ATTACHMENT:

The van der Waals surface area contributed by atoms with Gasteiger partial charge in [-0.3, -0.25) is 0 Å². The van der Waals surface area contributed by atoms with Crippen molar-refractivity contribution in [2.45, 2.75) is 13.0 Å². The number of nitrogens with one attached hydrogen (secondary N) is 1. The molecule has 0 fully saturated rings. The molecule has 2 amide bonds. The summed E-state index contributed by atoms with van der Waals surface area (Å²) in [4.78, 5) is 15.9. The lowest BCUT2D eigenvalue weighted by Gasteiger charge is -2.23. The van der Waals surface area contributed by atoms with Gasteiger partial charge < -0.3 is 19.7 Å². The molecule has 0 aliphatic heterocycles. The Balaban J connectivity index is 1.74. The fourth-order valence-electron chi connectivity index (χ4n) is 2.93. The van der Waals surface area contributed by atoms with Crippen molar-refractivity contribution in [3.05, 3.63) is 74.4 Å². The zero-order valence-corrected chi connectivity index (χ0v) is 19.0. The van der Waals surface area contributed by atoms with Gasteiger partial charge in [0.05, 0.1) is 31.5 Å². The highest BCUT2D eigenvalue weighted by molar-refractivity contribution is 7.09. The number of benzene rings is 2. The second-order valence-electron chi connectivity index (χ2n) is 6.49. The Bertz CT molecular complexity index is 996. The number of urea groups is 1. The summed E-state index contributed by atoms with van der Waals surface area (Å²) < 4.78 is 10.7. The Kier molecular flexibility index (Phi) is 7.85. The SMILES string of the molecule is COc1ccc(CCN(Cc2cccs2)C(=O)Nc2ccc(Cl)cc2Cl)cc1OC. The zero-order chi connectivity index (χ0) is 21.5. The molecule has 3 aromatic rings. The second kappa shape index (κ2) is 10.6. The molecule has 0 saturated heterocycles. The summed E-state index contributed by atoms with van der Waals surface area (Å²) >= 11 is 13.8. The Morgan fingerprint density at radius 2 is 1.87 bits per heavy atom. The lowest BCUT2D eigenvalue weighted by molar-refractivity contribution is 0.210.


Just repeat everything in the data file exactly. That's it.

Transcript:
The van der Waals surface area contributed by atoms with Gasteiger partial charge in [-0.3, -0.25) is 0 Å². The van der Waals surface area contributed by atoms with Crippen molar-refractivity contribution in [2.45, 2.75) is 13.0 Å². The number of nitrogens with one attached hydrogen (secondary N) is 1. The molecule has 0 fully saturated rings. The molecule has 2 amide bonds. The summed E-state index contributed by atoms with van der Waals surface area (Å²) in [4.78, 5) is 15.9. The lowest BCUT2D eigenvalue weighted by Gasteiger charge is -2.23. The van der Waals surface area contributed by atoms with Gasteiger partial charge < -0.3 is 19.7 Å². The molecule has 0 aliphatic heterocycles. The Balaban J connectivity index is 1.74. The fourth-order valence-electron chi connectivity index (χ4n) is 2.93. The van der Waals surface area contributed by atoms with Crippen molar-refractivity contribution in [3.05, 3.63) is 74.4 Å². The zero-order valence-corrected chi connectivity index (χ0v) is 19.0. The van der Waals surface area contributed by atoms with Gasteiger partial charge in [0.05, 0.1) is 31.5 Å². The highest BCUT2D eigenvalue weighted by molar-refractivity contribution is 7.09. The number of benzene rings is 2. The second-order valence-electron chi connectivity index (χ2n) is 6.49. The Bertz CT molecular complexity index is 996. The number of urea groups is 1. The summed E-state index contributed by atoms with van der Waals surface area (Å²) < 4.78 is 10.7. The Kier molecular flexibility index (Phi) is 7.85. The SMILES string of the molecule is COc1ccc(CCN(Cc2cccs2)C(=O)Nc2ccc(Cl)cc2Cl)cc1OC. The zero-order chi connectivity index (χ0) is 21.5. The molecule has 3 aromatic rings. The second kappa shape index (κ2) is 10.6. The molecule has 0 saturated heterocycles. The summed E-state index contributed by atoms with van der Waals surface area (Å²) >= 11 is 13.8. The Morgan fingerprint density at radius 2 is 1.87 bits per heavy atom. The lowest BCUT2D eigenvalue weighted by molar-refractivity contribution is 0.210.